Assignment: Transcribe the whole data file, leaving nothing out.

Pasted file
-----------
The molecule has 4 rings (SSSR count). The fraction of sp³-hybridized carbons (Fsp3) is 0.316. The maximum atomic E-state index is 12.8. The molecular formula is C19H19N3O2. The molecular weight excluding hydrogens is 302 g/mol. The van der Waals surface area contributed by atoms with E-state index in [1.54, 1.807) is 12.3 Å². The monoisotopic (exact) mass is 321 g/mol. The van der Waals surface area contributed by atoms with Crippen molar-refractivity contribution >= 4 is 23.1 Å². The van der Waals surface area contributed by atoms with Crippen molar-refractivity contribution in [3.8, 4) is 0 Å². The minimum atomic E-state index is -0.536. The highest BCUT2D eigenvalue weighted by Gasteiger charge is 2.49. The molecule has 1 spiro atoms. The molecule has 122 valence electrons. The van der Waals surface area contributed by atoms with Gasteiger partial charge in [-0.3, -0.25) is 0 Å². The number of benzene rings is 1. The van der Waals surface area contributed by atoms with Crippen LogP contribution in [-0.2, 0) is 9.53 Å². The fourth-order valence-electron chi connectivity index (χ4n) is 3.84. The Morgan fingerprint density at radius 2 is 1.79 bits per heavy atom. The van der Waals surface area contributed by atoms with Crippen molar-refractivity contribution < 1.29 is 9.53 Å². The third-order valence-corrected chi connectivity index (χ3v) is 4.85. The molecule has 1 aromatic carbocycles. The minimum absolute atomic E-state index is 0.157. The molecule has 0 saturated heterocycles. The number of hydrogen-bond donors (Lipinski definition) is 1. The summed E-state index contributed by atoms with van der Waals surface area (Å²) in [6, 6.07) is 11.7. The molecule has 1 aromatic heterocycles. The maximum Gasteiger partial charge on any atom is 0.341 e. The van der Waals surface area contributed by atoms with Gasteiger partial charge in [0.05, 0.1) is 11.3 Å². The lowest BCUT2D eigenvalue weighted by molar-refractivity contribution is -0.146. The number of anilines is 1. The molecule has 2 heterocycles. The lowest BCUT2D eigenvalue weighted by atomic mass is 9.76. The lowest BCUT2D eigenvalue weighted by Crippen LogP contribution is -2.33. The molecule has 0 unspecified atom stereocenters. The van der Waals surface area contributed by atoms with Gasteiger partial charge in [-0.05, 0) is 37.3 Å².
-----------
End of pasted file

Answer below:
The molecule has 4 rings (SSSR count). The fraction of sp³-hybridized carbons (Fsp3) is 0.316. The maximum atomic E-state index is 12.8. The molecular formula is C19H19N3O2. The molecular weight excluding hydrogens is 302 g/mol. The van der Waals surface area contributed by atoms with E-state index in [1.54, 1.807) is 12.3 Å². The monoisotopic (exact) mass is 321 g/mol. The van der Waals surface area contributed by atoms with Crippen molar-refractivity contribution >= 4 is 23.1 Å². The van der Waals surface area contributed by atoms with Crippen molar-refractivity contribution in [3.8, 4) is 0 Å². The minimum atomic E-state index is -0.536. The highest BCUT2D eigenvalue weighted by Gasteiger charge is 2.49. The molecule has 1 spiro atoms. The molecule has 122 valence electrons. The van der Waals surface area contributed by atoms with Gasteiger partial charge in [-0.3, -0.25) is 0 Å². The number of benzene rings is 1. The van der Waals surface area contributed by atoms with Crippen LogP contribution in [-0.2, 0) is 9.53 Å². The fourth-order valence-electron chi connectivity index (χ4n) is 3.84. The Morgan fingerprint density at radius 2 is 1.79 bits per heavy atom. The van der Waals surface area contributed by atoms with Crippen molar-refractivity contribution < 1.29 is 9.53 Å². The third-order valence-corrected chi connectivity index (χ3v) is 4.85. The molecule has 1 aromatic carbocycles. The minimum absolute atomic E-state index is 0.157. The molecule has 0 saturated heterocycles. The number of hydrogen-bond donors (Lipinski definition) is 1. The summed E-state index contributed by atoms with van der Waals surface area (Å²) in [6, 6.07) is 11.7. The molecule has 1 aromatic heterocycles. The maximum Gasteiger partial charge on any atom is 0.341 e. The van der Waals surface area contributed by atoms with Gasteiger partial charge in [0.05, 0.1) is 11.3 Å². The lowest BCUT2D eigenvalue weighted by molar-refractivity contribution is -0.146. The number of anilines is 1. The molecule has 2 heterocycles. The lowest BCUT2D eigenvalue weighted by atomic mass is 9.76. The lowest BCUT2D eigenvalue weighted by Crippen LogP contribution is -2.33. The molecule has 0 unspecified atom stereocenters. The van der Waals surface area contributed by atoms with Gasteiger partial charge in [-0.05, 0) is 37.3 Å².